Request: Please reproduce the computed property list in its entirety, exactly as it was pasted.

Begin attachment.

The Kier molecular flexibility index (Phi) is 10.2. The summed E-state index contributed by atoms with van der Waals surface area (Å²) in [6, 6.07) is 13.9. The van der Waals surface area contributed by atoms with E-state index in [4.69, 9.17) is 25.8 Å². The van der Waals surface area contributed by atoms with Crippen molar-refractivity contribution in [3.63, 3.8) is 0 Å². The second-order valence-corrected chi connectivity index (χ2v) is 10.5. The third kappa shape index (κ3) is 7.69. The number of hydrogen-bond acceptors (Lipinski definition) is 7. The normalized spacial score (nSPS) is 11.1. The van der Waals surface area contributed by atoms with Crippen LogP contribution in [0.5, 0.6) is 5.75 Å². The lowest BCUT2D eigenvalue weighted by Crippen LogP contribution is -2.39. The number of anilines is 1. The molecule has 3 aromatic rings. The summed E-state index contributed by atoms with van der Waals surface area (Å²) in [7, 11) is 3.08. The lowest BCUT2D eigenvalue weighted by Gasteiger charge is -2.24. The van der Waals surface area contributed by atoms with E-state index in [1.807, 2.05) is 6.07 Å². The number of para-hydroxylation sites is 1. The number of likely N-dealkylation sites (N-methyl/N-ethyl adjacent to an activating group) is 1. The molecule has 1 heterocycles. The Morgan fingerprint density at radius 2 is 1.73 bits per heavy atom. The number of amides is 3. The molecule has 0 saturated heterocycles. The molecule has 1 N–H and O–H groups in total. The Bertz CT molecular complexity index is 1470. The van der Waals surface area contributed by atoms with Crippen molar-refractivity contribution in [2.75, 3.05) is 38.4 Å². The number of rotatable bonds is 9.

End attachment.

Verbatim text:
The Kier molecular flexibility index (Phi) is 10.2. The summed E-state index contributed by atoms with van der Waals surface area (Å²) in [6, 6.07) is 13.9. The van der Waals surface area contributed by atoms with E-state index in [4.69, 9.17) is 25.8 Å². The van der Waals surface area contributed by atoms with Crippen molar-refractivity contribution in [3.63, 3.8) is 0 Å². The second-order valence-corrected chi connectivity index (χ2v) is 10.5. The third kappa shape index (κ3) is 7.69. The number of hydrogen-bond acceptors (Lipinski definition) is 7. The normalized spacial score (nSPS) is 11.1. The van der Waals surface area contributed by atoms with Crippen LogP contribution in [0.5, 0.6) is 5.75 Å². The lowest BCUT2D eigenvalue weighted by Crippen LogP contribution is -2.39. The number of anilines is 1. The molecule has 3 aromatic rings. The summed E-state index contributed by atoms with van der Waals surface area (Å²) in [7, 11) is 3.08. The lowest BCUT2D eigenvalue weighted by Gasteiger charge is -2.24. The van der Waals surface area contributed by atoms with E-state index in [1.807, 2.05) is 6.07 Å². The number of para-hydroxylation sites is 1. The number of likely N-dealkylation sites (N-methyl/N-ethyl adjacent to an activating group) is 1. The molecule has 1 heterocycles. The Morgan fingerprint density at radius 2 is 1.73 bits per heavy atom. The number of amides is 3. The molecule has 0 saturated heterocycles. The molecule has 1 N–H and O–H groups in total. The Bertz CT molecular complexity index is 1470. The van der Waals surface area contributed by atoms with Crippen molar-refractivity contribution in [2.75, 3.05) is 38.4 Å². The number of rotatable bonds is 9.